BC Hunting News

3 Things To Look For in a Sleeping Bag for Your Next Hunt

3 Things To Look For in a Sleeping Bag for Your Next Hunt
Posted: Mar 23, 2018


On a remote hunting trip, in a place like northern British Columbia, having a quality sleeping bag serves a few major benefits. The most obvious upside is comfort. But a high quality sleep system will also be lightweight and take up less room in your backpack or duffel. Quality sleeping bags provide a higher warmth-to-weight ratio.

If you are preparing for a combo hunt in B.C., or a hunt in any remote location, here are three critical things that you should look for in a sleeping bag.

British Columbia Hunting Trip

1. Quality Materials

The best sleeping bags are made with the best materials. While many sleeping bags may look alike, materials and construction make a world of difference.

Start by looking at sleeping bag manufacturers that have a reputation for quality. This starts with the bag’s fill. Premium down is by far the lightest and warmest option in fill materials for sleeping bags. Some examples of quality manufacturers include (but aren’t limited to), Western Mountaineering, Marmot and Big Agnes.

It’s true that synthetic materials offer more moisture resistance than down. However, synthetic bags can’t compete with the light weight and warmth of down. Additionally, synthetics won’t last as long if you use your bag regularly.

Many hunters worry about using down, particularly in wet climates like British Columbia, because down loses its insulative properties if it gets wet. But most manufacturers now use water-resistant down or down/synthetic blends that repel water. These are probably the best options, since they offer the best of both worlds.

Be aware that the difference between high quality and low quality down is massive. Look for sleeping bags with 800 or 900-fill down. The higher the fill power, the fewer feathers it takes to achieve the same warmth. For example, imagine two comparable 15-degree F sleeping bags, one is filled with 850-fill down and the other with 600-fill down. The lower quality bag might require a stuff sack that’s twice as big, and weigh nearly twice as much. 

Finally, the face or shell fabric of any sleeping should also be lightweight and water resistant. High quality face fabrics aren’t cheap, but they are a critical part of your sleeping bag’s construction.

2. Warmth

When you start with a sleeping bag that’s made with high quality down and materials, you might be surprised how warm a sleeping bag can be that weighs so little and packs so small.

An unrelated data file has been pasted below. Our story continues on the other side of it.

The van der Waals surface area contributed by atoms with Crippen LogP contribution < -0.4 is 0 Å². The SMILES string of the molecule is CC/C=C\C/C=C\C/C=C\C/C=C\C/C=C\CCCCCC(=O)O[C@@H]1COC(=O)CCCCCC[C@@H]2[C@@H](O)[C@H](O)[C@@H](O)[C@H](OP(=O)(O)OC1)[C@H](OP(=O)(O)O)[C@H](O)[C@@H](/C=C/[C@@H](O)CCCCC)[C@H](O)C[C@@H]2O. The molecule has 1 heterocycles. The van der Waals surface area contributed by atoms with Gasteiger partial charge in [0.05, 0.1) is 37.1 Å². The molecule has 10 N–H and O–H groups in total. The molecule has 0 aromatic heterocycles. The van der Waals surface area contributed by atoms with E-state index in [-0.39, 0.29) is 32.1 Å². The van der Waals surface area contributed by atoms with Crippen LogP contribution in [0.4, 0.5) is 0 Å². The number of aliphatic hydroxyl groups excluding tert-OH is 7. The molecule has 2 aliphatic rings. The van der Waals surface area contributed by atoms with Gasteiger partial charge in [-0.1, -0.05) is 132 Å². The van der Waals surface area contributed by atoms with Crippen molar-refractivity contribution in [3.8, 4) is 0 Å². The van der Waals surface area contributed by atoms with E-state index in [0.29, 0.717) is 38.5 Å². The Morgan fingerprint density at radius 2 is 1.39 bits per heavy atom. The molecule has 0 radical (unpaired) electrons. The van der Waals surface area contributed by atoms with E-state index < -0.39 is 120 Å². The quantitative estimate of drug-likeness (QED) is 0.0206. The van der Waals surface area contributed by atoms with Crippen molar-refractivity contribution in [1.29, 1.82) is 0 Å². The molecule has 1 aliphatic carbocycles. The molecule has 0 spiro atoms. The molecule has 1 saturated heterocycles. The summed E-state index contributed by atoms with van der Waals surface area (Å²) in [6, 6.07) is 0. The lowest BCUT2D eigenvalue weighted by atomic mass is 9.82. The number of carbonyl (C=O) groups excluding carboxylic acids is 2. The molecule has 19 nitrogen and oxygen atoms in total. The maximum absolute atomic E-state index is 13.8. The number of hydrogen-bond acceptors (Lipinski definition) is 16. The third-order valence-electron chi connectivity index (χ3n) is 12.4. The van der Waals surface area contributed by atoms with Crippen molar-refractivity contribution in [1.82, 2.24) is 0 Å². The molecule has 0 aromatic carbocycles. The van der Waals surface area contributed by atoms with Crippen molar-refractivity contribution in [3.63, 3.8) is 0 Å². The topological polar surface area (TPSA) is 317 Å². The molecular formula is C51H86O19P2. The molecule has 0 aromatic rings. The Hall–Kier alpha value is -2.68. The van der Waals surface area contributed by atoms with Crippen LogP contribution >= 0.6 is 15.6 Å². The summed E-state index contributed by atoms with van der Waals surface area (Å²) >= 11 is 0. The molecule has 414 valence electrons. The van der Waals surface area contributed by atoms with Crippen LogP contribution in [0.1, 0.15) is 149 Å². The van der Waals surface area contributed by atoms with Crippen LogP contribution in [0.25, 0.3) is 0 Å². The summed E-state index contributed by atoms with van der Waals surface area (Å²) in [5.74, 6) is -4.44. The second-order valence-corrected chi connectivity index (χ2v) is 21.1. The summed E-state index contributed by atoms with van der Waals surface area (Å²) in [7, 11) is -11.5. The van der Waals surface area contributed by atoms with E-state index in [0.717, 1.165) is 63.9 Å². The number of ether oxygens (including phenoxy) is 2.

For a typical mountain hunt, we’d recommend a sleeping bag with a temperature rating between +15F (-10C) to 0F (18C). If you’re a warm sleeper, go with the higher temperature rating to save space and weight. Bags rated for colder temperatures require more fill. You want to sleep comfortably, but remember that the more fill you add, your sleeping bag will get heavier and bulkier.

3. Weight and Compression

As we’ve already mentioned, sleeping bags with the best materials and technology will weigh less and compress smaller. The higher that warmth-to-weight ratio, the better. When comparing two sleeping bags side-by-side with the same temperature rating and one is much cheaper than the other, the cost is almost always a factor of weight and compression size.

A quality sleeping bag that’s warm enough for a wilderness hunt will typically weigh between two and three pounds. A good bag will keep you warm and comfortable on a multi-day hunt in the Canadian bush, plus, it will be easy to carry wherever your travels take you. 

Sleeping Pads

Like sleeping bags, a good sleeping pad is a sum of its materials, weight and packability. For early season hunts, consider the Thermarest NeoAir XLite. The XLite is extremely lightweight and comfortable. For hunts later in the season, we recommend the Thermarest NeoAir XTherm. The XTherm adds a little insulation for comfort in colder weather. A full-length pad is the most comfortable, but a ¾ length pad will work great and save weight, particularly on early season stone sheep and mountain goat hunts.

If you have questions about packing for your British Columbia hunt, please feel free to contact us. If you’d like details on our combo hunts, please explore the rest of our website or contact us for details and availability.


Written by
Ryan McSparran
Ryan McSparran is an outdoor writer, a hunting and fly fishing guide, and very proud to be a part of the Kawdy Outfitters team.
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